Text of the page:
I saw Esau: the schoolchild's pocket book

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Candlewick Press, 1992 - Juvenile Fiction - 160 pages
19 Reviews
A collection of rhymes and riddles traditionally passed on orally from child to child.

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Fun rhymes & amusing illustrations. - Goodreads
I love the illustrations. - Goodreads
Illustrations by Maurice Sendak. - Goodreads

Review: I Saw Esau: The Schoolchild's Pocket Book

User Review  - Sarah Ansani - Goodreads

When one's eye settles on the muted tones, fine lines, and simplistic, yet expressive grins of Maurice Sendak's characters, one is compelled to read that book--even if it's about a child's escape to ... Read full review

Review: I Saw Esau: The Schoolchild's Pocket Book

User Review  - Pat - Goodreads

Thank you, Tricia Douglas, for yet another wonderful Childrens' Lit book rec!!!! I absolutely loved it, and the illustrations by Maurice Sendak (another of our favorites) made it even more enticing ... Read full review

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About the author (1992)

Iona Opie is a leading authority on children's lore and literature. With her late husband, Peter Opie, she wrote the pioneering study of children's culture, The Lore and Language of Schoolchildren. The Opies have also edited The Oxford Nursery Rhyme Book, and The Classic Fairy Tales.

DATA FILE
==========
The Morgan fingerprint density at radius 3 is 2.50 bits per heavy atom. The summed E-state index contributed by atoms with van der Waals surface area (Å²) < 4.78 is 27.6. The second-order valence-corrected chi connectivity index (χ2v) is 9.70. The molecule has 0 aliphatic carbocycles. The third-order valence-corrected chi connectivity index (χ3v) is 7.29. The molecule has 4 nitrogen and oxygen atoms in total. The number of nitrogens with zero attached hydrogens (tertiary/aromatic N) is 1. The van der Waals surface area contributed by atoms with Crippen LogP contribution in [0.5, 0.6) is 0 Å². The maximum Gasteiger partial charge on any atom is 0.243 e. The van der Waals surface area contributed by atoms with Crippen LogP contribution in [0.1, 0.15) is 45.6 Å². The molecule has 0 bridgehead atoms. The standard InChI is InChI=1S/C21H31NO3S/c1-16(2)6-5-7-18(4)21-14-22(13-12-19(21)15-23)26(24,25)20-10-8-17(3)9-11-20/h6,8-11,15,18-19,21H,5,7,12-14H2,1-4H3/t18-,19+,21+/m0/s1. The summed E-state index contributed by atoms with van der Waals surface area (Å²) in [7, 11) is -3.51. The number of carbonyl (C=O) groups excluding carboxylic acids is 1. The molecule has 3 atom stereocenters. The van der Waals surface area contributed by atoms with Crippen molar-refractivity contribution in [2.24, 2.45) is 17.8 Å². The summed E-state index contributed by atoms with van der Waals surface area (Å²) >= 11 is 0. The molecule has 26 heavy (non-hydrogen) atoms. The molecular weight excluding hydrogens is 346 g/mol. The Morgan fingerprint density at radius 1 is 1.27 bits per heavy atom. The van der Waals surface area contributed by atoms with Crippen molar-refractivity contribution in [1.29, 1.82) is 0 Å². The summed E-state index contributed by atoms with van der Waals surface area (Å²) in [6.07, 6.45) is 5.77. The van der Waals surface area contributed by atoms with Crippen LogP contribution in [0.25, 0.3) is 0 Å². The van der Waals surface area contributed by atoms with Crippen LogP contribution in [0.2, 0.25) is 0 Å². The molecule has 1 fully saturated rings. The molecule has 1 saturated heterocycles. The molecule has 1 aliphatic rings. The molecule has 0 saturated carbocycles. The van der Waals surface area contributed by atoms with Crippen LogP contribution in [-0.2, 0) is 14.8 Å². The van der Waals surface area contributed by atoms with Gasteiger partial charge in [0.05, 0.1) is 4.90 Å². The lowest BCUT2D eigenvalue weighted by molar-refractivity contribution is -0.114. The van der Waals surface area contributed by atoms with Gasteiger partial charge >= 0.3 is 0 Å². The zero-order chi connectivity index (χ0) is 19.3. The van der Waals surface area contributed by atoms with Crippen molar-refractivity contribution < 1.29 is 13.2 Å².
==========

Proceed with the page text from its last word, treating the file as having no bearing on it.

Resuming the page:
Maurice Bernard Sendak was born on June 10, 1928 in Brooklyn, New York, the youngest of three children. His parents were Polish Jews who had come to the United States before the start of World War I. His first professional job as an illustrator (while he was still in high school) involved adapting the "Mutt and Jeff" newspaper comic strip to a comic book format. He later worked as a window-display director for New York's famous toy store, F.A.O. Schwartz, while attending night school at the Art Students League. In 1950, Ursula Nordstrom, children's book editor at Harper and Brothers, gave him his first chance to illustrate a children's book. His talents were soon in demand. He wrote his first book, Kenny's Window, in 1956 and went on to become a prolific author-illustrator. Sendak is noted for his zany characters and fantastic themes. In 1964 he won the prestigious Caldecott medal for his picture book Where The Wild Things Are. Although occasionally Sendak's work has provoked controversy, he has become one of the best known and beloved creators of children's books and has received many awards. His works include Chicken Soup with Rice; In the Night Kitchen; Outside Over There; Higglety Pigglety Pop; and We Are All in the Dumps with Jack and Guy. In 1970, he was the first American to receive the Hans Christian Andersen International Medal and in 1997 he received the National Medal of Arts from President Clinton. Characters from two of Sendak's books were the basis of an animated television special, Really Rosie, which first aired in 1975. Sendak was also the set designer and lyricist for a subsequent off-Broadway musical of the same title, with music composed by Carol King. He was the lyricist, as well as the set and costume designer, for the original production of an opera based on Where The Wild Things Are (with music by Oliver Knussen) in 1980. In addition, Sendak has designed sets and costumes for performances of operas by Mozart, Prokofiev, and other classical composers.

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